Spain has suffered one of the worst train accidents in its history, killing more than 80 people. A European emergency braking system could have prevented the tragedy, but had not yet been installed.
Mari was hanging out her washing in the garden, when "a torpedo of noise and dust came crashing towards me." That's how she experienced the train crash on Wednesday evening. The tragic accident left more than 80 dead and some 180 injured.
The location of the accident was only a few kilometers from the pilgrimage town of Santiago de Compostela. The crash was so enormous that one of the wagons was thrown onto a road five meters above the railroad tracks.
The reason seems to be clear to many who blame the " excessively high speed" of the train. The Spanish newspaper El Pais reported that there was a recorded telephone conversation in which the train driver admitted that the train carrying some 218 passengers was traveling 190 kilometers per hour (120mph) into a curve where the maximum allowed speed was only 80 kilometers per hour (50 mph).
The phone call reportedly took place when the train driver was trapped in the train after the accident and hadn't yet grasped the extend of the crash. "If anyone's dead, then I'm the one to blame," he reportedly said.
Blackbox as evidence
The authorities have not yet confirmed the conversation, but assume that exceeding the speed limit was the cause of the crash. The video of a surveillance camera shows how the train approached the curve and how not the driver's cabin but the wagons behind were thrown off the tracks.
Manuel Nicolás, spokesman of the union Comisiones Obreras, warned against making premature conclusions. Even if the train driver mentioned going at too high a speed, this does not necessarily mean that he acknowledged his guilt.
Security systems should ensure that not one cause results in a crash. Further information can only be found in the black box, which the prosecution has secured as evidence.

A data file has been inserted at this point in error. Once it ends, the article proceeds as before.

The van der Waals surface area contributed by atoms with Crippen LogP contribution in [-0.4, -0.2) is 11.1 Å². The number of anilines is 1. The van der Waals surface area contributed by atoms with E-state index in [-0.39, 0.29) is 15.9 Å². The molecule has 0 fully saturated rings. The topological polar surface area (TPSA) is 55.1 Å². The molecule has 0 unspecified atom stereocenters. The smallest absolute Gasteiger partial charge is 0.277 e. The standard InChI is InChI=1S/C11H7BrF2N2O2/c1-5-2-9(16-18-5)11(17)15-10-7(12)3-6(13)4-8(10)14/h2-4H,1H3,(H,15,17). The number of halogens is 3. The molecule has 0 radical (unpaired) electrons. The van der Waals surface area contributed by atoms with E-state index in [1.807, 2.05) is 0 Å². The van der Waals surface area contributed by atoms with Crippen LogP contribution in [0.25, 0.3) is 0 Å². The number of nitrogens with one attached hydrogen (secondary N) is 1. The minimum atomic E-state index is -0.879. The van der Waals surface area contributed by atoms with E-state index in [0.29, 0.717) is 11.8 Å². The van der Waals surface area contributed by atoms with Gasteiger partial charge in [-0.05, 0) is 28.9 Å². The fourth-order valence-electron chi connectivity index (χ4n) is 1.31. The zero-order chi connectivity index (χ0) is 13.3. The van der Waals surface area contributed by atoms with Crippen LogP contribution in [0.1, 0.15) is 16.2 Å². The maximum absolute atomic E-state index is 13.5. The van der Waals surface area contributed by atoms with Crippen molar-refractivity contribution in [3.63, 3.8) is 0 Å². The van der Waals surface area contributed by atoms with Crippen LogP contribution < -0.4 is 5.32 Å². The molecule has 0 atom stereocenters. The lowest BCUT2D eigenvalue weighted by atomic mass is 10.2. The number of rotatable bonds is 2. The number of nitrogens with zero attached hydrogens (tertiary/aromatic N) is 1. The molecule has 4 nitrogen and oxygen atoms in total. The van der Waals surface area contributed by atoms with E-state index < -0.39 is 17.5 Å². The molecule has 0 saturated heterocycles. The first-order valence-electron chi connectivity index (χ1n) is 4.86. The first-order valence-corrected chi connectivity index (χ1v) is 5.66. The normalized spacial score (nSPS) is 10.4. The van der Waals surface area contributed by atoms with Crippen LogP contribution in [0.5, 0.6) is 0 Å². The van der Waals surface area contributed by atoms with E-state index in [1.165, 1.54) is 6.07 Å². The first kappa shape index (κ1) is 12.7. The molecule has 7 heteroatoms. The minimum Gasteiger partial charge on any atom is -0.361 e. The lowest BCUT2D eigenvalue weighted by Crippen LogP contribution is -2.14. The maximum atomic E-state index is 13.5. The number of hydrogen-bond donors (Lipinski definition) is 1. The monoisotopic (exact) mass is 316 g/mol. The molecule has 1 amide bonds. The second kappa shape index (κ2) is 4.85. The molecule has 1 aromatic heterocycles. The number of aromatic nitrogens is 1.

No modern security system
But Nicolas admits that the high-tech security system, which could have prevented the crash was installed on the train, but not along the tracks at the dangerous curve outside Santiago de Compostella, where trains need to slow down to 80 kilometers per hour.
The safety system, known as the "European Rail Traffic Management System" (ERTMS) could have automatically initiated the brakes, but along that particular section of track only an older control system is installed, which merely gives warnings.
The reasons, so far, are mere speculation. Driving into cities, train drivers control the speed themselves, says Nicolas. "If a train has to brake that massively, a parallel security system would be very useful."
Juan Jesus Garcia Frailes of the train drivers' union has called for more investment in safety technology on Spanish rail lines The introduction of ERTMS across the entire country is in fact something the EU Commission had already decided on in 2005. It was meant to make cross border-train traffic easier. But there is a 12-year period granted for countries to implement the changes.
Third worst accident in Spanish history
Since 2005, Spain's rail tracks no longer belong to the state, but to the public company Adif to bolster competitiveness in passenger and cargo operations. Currently, some 1,786 kilometers of track are being monitored by ERTMS, and according to Adif that is more than in any other European country. There is no statement from officials as to why more has not been done.
Wednesday's train crash is the third worst in the history of the country. In 1944, more than hundred people died when a passenger train collided with a freight train in a tunnel in León. At the time, the Franco regime tried to cover up the accident and spoke of only 78 dead.
In another crash, in 1972, on the route from Seville to Cadiz, 86 people lost their lives. The most recent accident was in 2006 when an Intercity train derailed near the city of Palencia in the north of the country. Seven people were killed in that accident.